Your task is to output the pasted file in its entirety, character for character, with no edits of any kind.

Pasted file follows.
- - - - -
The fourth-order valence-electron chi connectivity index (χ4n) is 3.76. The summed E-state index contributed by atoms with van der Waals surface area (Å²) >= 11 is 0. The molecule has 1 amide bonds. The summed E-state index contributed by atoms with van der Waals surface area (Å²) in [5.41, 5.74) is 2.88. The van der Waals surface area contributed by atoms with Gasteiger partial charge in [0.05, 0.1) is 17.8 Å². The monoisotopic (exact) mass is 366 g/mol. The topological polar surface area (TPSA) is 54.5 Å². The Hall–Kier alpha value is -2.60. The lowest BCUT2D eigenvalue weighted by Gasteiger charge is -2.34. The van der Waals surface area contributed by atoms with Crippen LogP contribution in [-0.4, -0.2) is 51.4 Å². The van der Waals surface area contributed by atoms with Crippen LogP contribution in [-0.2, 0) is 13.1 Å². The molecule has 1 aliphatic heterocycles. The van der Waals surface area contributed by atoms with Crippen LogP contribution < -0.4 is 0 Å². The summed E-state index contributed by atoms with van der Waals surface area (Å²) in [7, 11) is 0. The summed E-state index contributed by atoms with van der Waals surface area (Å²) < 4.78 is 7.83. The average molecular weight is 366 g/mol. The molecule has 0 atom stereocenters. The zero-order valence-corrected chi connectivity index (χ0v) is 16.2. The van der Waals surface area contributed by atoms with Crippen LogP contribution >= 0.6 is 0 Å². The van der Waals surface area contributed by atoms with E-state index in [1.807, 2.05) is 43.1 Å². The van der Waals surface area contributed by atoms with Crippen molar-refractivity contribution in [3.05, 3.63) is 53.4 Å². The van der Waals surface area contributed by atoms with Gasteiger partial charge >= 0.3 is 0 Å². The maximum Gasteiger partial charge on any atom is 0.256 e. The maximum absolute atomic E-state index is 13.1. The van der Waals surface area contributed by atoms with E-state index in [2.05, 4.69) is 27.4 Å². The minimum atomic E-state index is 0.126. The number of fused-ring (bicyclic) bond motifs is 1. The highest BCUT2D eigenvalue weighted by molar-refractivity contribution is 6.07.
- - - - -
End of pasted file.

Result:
The fourth-order valence-electron chi connectivity index (χ4n) is 3.76. The summed E-state index contributed by atoms with van der Waals surface area (Å²) >= 11 is 0. The molecule has 1 amide bonds. The summed E-state index contributed by atoms with van der Waals surface area (Å²) in [5.41, 5.74) is 2.88. The van der Waals surface area contributed by atoms with Gasteiger partial charge in [0.05, 0.1) is 17.8 Å². The monoisotopic (exact) mass is 366 g/mol. The topological polar surface area (TPSA) is 54.5 Å². The Hall–Kier alpha value is -2.60. The lowest BCUT2D eigenvalue weighted by Gasteiger charge is -2.34. The van der Waals surface area contributed by atoms with Crippen LogP contribution in [-0.4, -0.2) is 51.4 Å². The van der Waals surface area contributed by atoms with Crippen LogP contribution in [-0.2, 0) is 13.1 Å². The molecule has 1 aliphatic heterocycles. The van der Waals surface area contributed by atoms with Crippen LogP contribution < -0.4 is 0 Å². The summed E-state index contributed by atoms with van der Waals surface area (Å²) in [7, 11) is 0. The summed E-state index contributed by atoms with van der Waals surface area (Å²) < 4.78 is 7.83. The average molecular weight is 366 g/mol. The molecule has 0 atom stereocenters. The zero-order valence-corrected chi connectivity index (χ0v) is 16.2. The van der Waals surface area contributed by atoms with Crippen LogP contribution >= 0.6 is 0 Å². The van der Waals surface area contributed by atoms with E-state index in [1.807, 2.05) is 43.1 Å². The van der Waals surface area contributed by atoms with Crippen molar-refractivity contribution in [3.05, 3.63) is 53.4 Å². The van der Waals surface area contributed by atoms with Gasteiger partial charge >= 0.3 is 0 Å². The maximum Gasteiger partial charge on any atom is 0.256 e. The maximum absolute atomic E-state index is 13.1. The van der Waals surface area contributed by atoms with E-state index in [2.05, 4.69) is 27.4 Å². The minimum atomic E-state index is 0.126. The number of fused-ring (bicyclic) bond motifs is 1. The highest BCUT2D eigenvalue weighted by molar-refractivity contribution is 6.07.